Thanks for the grin! :D

Lady

Birchtree
10-11-2008, 03:45 PM
We all know the Donkey created this mess - do you want more of the same with a Nobama administration. I'd rather have an old man that can be trusted in office than a smooth politician that can't be trusted. Nobama took all kinds of money from FNN and FRE to support the social engineering that was going on, he was the #2 man with the deepest pockets to fill. The truth is now known as mandated subprime.

James48843
10-11-2008, 05:14 PM
Ah Birch- so far off the mark- but I gotta love ya anyway.


P.S.- I saw Paulson talk on Friday. He had a press conference Friday night.

I must say- that the man simply cannot inspire confidence in the market.

They NEED to get someone else in that job- at least to be the spokeperson. What I saw what an incredibly scared man, trying his best not to commit to anything positive, that could possibly come back on him later.

FDR said "We have nothing to fear, but fear itself".

Paulson, on friday, said we're doing everything we can, we are trying everything we can. But when you think about what he ACTUALLY said, it made no sense at all, and made it sound like they didn't have a clue.


Yes, they need to get someone to replace Paulson, at least to talk to the press.

here is four minutes of Paulson "dancing" around the press:


IwONxDvTweY

James48843
10-11-2008, 05:22 PM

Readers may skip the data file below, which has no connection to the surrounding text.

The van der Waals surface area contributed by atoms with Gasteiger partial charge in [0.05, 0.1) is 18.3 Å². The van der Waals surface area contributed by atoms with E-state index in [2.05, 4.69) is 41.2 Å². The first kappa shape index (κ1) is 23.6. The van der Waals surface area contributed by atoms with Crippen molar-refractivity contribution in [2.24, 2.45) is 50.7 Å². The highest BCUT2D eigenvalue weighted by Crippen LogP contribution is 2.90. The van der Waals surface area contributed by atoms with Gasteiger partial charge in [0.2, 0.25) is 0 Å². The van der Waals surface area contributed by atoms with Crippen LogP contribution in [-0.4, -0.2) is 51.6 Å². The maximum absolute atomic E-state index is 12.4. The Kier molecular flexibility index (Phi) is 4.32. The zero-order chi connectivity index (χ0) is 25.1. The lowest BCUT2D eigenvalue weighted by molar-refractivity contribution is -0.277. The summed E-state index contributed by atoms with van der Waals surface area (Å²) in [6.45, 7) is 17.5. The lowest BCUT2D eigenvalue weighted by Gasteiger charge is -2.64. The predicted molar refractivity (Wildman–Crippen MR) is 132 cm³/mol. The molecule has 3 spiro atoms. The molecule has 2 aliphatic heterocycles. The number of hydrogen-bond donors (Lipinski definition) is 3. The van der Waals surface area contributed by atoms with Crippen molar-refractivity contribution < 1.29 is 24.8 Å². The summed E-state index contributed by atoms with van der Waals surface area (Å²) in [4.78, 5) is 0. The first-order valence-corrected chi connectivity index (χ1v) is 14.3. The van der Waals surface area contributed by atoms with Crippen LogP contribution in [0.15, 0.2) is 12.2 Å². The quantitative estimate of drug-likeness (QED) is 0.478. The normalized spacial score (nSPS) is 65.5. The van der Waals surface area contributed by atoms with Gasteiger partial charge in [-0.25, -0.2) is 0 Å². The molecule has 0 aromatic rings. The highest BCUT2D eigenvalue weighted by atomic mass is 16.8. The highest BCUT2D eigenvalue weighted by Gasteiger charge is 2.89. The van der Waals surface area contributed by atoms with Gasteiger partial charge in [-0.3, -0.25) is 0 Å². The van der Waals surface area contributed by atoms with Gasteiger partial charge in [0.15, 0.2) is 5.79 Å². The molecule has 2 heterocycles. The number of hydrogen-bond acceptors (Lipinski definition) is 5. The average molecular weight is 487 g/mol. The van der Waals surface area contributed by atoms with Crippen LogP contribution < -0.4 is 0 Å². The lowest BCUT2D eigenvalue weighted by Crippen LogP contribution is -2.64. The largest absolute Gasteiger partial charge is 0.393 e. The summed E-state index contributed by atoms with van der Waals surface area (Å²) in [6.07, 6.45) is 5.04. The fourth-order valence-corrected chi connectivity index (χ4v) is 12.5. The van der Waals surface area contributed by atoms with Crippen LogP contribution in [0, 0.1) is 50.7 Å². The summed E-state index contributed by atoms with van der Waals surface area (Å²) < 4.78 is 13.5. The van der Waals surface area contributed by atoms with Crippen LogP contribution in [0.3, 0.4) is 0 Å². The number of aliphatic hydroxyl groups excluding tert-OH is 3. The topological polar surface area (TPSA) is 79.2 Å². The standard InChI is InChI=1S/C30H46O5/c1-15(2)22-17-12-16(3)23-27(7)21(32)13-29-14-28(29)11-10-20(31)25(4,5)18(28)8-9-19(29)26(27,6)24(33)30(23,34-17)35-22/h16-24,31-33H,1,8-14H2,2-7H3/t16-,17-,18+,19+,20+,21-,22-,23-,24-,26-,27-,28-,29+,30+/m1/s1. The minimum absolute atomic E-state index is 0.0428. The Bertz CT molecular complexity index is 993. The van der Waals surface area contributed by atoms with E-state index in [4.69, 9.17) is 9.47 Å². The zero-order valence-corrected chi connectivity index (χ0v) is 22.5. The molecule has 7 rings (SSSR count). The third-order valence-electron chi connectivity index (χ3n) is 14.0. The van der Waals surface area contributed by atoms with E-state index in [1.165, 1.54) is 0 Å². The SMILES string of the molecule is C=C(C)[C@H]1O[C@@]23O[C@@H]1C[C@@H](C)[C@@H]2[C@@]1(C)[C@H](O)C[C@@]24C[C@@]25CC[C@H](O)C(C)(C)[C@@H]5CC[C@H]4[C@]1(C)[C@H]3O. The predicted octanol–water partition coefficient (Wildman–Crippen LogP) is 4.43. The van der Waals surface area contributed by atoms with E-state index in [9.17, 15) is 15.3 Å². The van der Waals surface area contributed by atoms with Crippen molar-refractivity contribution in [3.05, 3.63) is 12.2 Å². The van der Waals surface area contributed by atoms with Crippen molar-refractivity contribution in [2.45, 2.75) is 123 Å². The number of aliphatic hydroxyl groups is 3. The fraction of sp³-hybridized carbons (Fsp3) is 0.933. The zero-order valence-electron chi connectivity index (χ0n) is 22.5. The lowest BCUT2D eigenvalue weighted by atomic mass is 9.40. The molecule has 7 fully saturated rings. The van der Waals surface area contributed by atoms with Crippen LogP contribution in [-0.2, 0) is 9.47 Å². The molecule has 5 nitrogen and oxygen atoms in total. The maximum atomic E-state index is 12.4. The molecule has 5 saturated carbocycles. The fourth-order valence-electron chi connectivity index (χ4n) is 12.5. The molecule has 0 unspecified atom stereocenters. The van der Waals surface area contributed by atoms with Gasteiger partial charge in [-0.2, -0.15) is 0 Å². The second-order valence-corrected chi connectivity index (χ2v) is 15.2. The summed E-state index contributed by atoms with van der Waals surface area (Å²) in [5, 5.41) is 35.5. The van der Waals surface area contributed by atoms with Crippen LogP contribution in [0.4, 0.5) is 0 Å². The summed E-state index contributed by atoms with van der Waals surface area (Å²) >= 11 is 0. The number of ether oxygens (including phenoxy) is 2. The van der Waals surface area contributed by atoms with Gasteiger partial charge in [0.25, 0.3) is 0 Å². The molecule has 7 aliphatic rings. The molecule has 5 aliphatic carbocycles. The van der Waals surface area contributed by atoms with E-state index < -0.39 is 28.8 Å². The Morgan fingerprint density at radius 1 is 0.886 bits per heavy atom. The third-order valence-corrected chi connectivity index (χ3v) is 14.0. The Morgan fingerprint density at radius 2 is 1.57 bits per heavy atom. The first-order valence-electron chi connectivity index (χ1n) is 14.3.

The President goes on TV and explains why the stock market is crashing.



SZSy5JERmiY


Finally, he's starting the "We have nothing to fear, but fear itself" speech.


We need a lot more of these speeches to calm things down.

From yesterday afternoon- 10/10/2008.

Birchtree
10-11-2008, 05:43 PM
I look at Barney Frank and I see that small mouth and I always wonder how he does it. Am I perverted or what?

XL-entLady
10-11-2008, 05:52 PM
Am I perverted or what?
Yes.... :D:laugh::laugh:

Lady

XL-entLady
10-11-2008, 06:00 PM
I'd rather have an old man that can be trusted in office ...
If 72-year-old McCain had picked a running mate with some financial expertise (oh, I don't know, hm-m-m-m, starts with a Mitt and ends with a Romney, maybe) then I would be thinking that I should vote red instead of blue. But he made the political decision to choose the smallest child at the holiday dinner table, and she has just spilled the punch.

Wrong thread for this but I still think that's a decision where McCain wishes he could have a do-over. :worried:

Lady

Birchtree
10-11-2008, 10:57 PM
She'll have four years to prepare herself for the Palin/Rice ticket. Now that would be a winning combination.

Tempest
10-12-2008, 01:37 AM
Rice/Palin ;)

amoeba
10-22-2008, 10:54 PM
awe come on:
OUTLOOK:
I see nothing but pitch black darkness, with the S&P down another 3%, and the latest strong decline at 3 pm today. And all this before the holiday season and some grim retail outlook. omigod.


REGRET:
$700B wasted on bad paper. $300B proposed to bailout home loaners (not to be confused with owners) who lied on applications, didn't put money down, and aren't making payments.

Investors are telling you what they think of this. It isn't working, it's bad policy, and won't work. From the looks of the economy and near term outlook, the government may be better off saving these big expenditures for people who need it for direct essentials, if (and probably when), this economy shows a more severe, and more prolonged, downturn in the next 3-6 months.